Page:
The sample was small, but there was a mix of gender (29 males to 34 females). Smokers who quit on their own (n=29) were compared with two different groups of smokers: an aversion group (n=18) and a behavioral-management group (n= 16). The sample was random with self-quitting participants recruited through various methods like fliers, advertisements and newspaper – remember, this is 1982. Participants from the two therapy groups were recruited randomly as well through fliers handed out after meetings.
Within seven weeks of quitting all subjects were given a change-process questionnaire verbally with all responses recorded on tape. They also answered a variety of smoking history and demographic questions. They were told they would be interviewed a second time within six months.
From these responses, Prochaska and DiClemente looked six verbal and four behavior process of change, and three stages of change (decision to change, active change and maintenance).
Here’s what they found:
1. Attempts to quit among the three groups were similar, gender didn’t necessarily make a significant difference among the three groups either.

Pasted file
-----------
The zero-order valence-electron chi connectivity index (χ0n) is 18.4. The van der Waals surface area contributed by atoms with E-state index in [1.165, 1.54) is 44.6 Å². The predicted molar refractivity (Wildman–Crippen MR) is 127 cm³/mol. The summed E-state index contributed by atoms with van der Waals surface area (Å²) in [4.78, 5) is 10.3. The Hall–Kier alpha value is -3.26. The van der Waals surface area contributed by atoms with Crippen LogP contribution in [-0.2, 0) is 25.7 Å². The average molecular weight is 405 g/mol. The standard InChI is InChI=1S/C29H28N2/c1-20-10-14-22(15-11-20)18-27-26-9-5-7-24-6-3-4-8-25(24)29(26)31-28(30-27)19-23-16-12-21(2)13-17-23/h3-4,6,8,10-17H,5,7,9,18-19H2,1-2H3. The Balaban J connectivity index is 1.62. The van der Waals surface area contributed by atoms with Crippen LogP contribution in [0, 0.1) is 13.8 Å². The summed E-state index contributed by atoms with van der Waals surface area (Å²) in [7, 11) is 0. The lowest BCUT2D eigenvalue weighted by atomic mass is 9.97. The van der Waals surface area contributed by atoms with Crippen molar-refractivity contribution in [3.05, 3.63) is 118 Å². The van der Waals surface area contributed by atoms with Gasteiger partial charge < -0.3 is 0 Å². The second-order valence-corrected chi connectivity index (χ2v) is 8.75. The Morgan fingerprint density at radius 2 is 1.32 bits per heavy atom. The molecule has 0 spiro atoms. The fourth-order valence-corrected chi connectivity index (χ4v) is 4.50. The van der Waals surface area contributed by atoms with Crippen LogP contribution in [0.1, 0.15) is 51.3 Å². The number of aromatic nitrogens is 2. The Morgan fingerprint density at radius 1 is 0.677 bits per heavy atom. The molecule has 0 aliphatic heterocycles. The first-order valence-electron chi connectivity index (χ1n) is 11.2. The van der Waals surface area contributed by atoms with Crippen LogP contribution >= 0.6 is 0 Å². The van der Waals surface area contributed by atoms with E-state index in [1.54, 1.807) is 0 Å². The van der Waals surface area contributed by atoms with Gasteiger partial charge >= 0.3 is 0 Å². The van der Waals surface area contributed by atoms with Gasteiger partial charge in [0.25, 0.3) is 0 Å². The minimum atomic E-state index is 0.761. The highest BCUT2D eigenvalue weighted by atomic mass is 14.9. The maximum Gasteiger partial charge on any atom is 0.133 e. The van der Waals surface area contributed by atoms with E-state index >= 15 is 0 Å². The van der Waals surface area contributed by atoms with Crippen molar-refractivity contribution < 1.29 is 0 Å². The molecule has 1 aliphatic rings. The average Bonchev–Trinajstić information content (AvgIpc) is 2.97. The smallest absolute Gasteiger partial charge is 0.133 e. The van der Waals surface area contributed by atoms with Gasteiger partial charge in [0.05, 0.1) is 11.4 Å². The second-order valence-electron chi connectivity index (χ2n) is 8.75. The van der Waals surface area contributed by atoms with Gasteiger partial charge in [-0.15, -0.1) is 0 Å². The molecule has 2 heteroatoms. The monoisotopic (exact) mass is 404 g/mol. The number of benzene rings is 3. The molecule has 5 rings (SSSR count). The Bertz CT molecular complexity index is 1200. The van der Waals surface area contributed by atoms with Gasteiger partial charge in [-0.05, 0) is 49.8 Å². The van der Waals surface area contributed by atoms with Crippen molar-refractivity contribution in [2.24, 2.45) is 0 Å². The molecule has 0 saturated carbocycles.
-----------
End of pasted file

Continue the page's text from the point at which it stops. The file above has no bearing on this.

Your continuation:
2. The group that did see signification differences (p < .01) were from the behavioral-management group. These participants were older with an average age of 42, the age range varying from 30.4 years to 53.6 years. They smoked for a longer time than the other two groups with a mean of 25 years and a years-as-a-smoker range from 14 years to 36 years. These participants were more invested in quitting this time.
When looking at the different processes of change they found:
1. Individuals who quit on their own rated feedback, stimulus control and social management as less important than the other two groups.
2. All three groups rates self-liberation as quite important, however, the aversion group said it was more important than the other two groups.
3. The behavioral-management group rated counterconditioning as more important than the other two groups.
During the follow up they found:
1. Two-thirds of all subjects remained abstainers.
2. There were no differences in proportion of successes and relapses for all groups. Looking at the variables such as age, education, occupation, years smoking, etc. didn’t have any significance.
When speaking to participants who relapsed:
1. They struggled to find other coping mechanisms to deal with personal problems like consistency with exercises or health-related physical activity.
2. Some said they believed the habit was under control even with the relapse.
3. Some said they missed the habit.
Prochaska and DiClemente conducted new study a few years later where they used a sample of 872 smokers. This study was an extension of the first.
This model of behavior change is taught in all areas of the health field from psychology to sociology to nursing and public health. While I don’t blatantly tell my clients they are going through this model when we have our screening, I assess them with this model.